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Providing family-friendly sensory experiences for children with autism spectrum disorder

Providing family-friendly sensory experiences for children with autism spectrum disorder

Having been back in New Orleans for 10 years, I’m one of thousands of New Orleanians who eagerly anticipate the Beignet Fest in September, the annual premier food festival that celebrates one of New Orleans’s most iconic treats: the beignet. Since 2016, Children’s Hospital New Orleans has been a proud partner and sponsor of the festival. In partnership with Beignet Fest Foundation, proceeds from this event support a number of programs for children with autism and their families.

As a clinical psychologist at The Autism Center at Children’s Hospital, I work with many children with autism spectrum disorder who also have developmental delays. When I see children and their parents enjoying themselves at the festival, it brings me great joy to see the bright smiles on their faces. From live music to sampling dozens of different beignet dishes to an inclusive Kids Village, there are amazing sensory-friendly experiences for children of all ages and all abilities to enjoy.

Exploring the world around them

Children are intuitive, and they naturally use their senses to explore and make sense of the world around them. They taste things. They touch and feel new textures. They smell new scents, and they see and hear new sounds as they engage in their surroundings. The outside world shapes a child’s development (i.e., language, cognitive and problem-solving skills and social interactions) through sensory experiences. Providing opportunities for children to use their senses as they explore their world through sensory play is critical to brain development. Research shows sensory play builds pathways between nerves within the brain, which enables a child to complete more complex tasks. It’s important to introduce a variety of different forms of sensory play to kids as early as possible.

Sensory play refers to any activity that stimulates your child’s senses. Depending on your child’s age, some activities may include exploring textures that are squishy like slime, playdough, or bean bags. Participating in sensory scavenger hunts or going on nature walks can be great opportunities for sensory experiences outdoors. Playing with musical instruments to create different sounds or engaging in story time are wonderful ways to engage your child’s senses. Sensory play encourages children to explore the environment around them.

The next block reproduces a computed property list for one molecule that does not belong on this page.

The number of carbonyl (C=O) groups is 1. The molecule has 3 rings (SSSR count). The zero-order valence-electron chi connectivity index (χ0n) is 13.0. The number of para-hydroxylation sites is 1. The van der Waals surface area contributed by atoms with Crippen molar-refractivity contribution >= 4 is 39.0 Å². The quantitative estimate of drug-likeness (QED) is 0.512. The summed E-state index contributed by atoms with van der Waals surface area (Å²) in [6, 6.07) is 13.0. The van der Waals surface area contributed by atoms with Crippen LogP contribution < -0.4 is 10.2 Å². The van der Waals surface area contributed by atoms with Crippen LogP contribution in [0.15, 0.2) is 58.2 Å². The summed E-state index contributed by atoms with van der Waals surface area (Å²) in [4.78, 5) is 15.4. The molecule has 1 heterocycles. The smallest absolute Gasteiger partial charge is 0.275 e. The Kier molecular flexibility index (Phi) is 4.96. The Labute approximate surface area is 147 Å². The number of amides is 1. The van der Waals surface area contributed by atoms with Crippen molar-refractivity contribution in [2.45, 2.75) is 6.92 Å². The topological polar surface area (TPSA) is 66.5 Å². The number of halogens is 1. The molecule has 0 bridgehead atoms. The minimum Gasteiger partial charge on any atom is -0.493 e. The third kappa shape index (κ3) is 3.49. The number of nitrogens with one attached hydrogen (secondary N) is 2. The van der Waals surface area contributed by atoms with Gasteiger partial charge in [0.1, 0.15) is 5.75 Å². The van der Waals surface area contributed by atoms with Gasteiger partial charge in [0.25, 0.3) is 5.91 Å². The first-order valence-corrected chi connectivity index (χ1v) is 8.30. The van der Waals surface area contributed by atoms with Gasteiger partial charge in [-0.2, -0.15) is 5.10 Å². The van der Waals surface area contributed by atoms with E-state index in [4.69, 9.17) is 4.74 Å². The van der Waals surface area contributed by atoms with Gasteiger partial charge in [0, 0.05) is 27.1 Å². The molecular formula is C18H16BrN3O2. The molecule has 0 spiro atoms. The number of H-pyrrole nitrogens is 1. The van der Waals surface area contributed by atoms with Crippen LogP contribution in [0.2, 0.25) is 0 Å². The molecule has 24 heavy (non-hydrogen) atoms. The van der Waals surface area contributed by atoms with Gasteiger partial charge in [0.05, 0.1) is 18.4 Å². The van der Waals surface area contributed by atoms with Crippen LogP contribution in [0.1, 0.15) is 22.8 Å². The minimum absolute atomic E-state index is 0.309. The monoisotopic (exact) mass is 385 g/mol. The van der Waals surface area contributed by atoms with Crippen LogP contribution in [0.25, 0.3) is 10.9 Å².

Sensory experiences and children with autism

Sensory experiences can be different for children on the autism spectrum. Many children with autism experience sensory sensitivities. For instance, they are more hypersensitive to loud sounds or bright, flashing lights. They may feel extreme discomfort being in large crowds. Certain smells and textures might bother them. Children with autism can also be highly sensitive to touch and texture against their skin or they can seek touch, squeezes, and deep pressure. In addition to this, many of these children may also experience sensory overload or become emotionally withdrawn when faced with extremely overwhelming situations.

Individuals with autism also have different preferences for sensory engagement and it is important to take their preferences into consideration when engaging them in sensory play. Certain activities that are comfortable to us may be uncomfortable to them. So, when introducing sensory-friendly activities to a child, it’s important to gauge the response of the child. If you are singing a song and they cover their ears, then maybe the song isn’t the way to engage with them at that moment.

Alongside sensory sensitivities, children on the autism spectrum have a lot of sensory interests as well. Respecting and understanding a child’s sensory interests and sensitivities can be extremely beneficial in engaging children. If you are teaching a child who is very sensitive to sounds and lights, you may want to dim the lights and provide noise-cancelling headphones so the child can still participate in the learning activity. If you are teaching your child about numbers, and your child likes trucks or things that spin like wheels – rather than counting blocks – you might use trucks or wheels to engage in that learning activity. As parents, knowing a child’s sensory preferences and aversions can help you create an environment that encourages more interaction and engagement.